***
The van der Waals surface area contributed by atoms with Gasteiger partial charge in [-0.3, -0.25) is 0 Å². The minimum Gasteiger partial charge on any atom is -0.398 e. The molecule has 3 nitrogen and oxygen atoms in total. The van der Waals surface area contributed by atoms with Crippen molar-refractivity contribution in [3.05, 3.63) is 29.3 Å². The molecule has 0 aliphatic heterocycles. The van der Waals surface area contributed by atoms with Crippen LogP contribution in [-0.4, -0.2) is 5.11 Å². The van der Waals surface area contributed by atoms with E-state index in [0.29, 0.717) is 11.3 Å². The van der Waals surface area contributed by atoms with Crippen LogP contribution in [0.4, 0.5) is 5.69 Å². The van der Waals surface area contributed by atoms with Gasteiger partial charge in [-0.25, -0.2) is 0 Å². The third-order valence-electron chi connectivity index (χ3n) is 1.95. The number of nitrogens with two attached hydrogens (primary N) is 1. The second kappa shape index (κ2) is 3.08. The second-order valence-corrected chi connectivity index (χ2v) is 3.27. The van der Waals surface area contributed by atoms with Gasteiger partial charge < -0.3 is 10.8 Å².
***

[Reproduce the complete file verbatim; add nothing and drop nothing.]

The van der Waals surface area contributed by atoms with Gasteiger partial charge in [-0.3, -0.25) is 0 Å². The minimum Gasteiger partial charge on any atom is -0.398 e. The molecule has 3 nitrogen and oxygen atoms in total. The van der Waals surface area contributed by atoms with Crippen molar-refractivity contribution in [3.05, 3.63) is 29.3 Å². The molecule has 0 aliphatic heterocycles. The van der Waals surface area contributed by atoms with Crippen LogP contribution in [-0.4, -0.2) is 5.11 Å². The van der Waals surface area contributed by atoms with E-state index in [0.29, 0.717) is 11.3 Å². The van der Waals surface area contributed by atoms with Crippen LogP contribution in [0.4, 0.5) is 5.69 Å². The van der Waals surface area contributed by atoms with Gasteiger partial charge in [-0.25, -0.2) is 0 Å². The third-order valence-electron chi connectivity index (χ3n) is 1.95. The number of nitrogens with two attached hydrogens (primary N) is 1. The second kappa shape index (κ2) is 3.08. The second-order valence-corrected chi connectivity index (χ2v) is 3.27. The van der Waals surface area contributed by atoms with Gasteiger partial charge < -0.3 is 10.8 Å².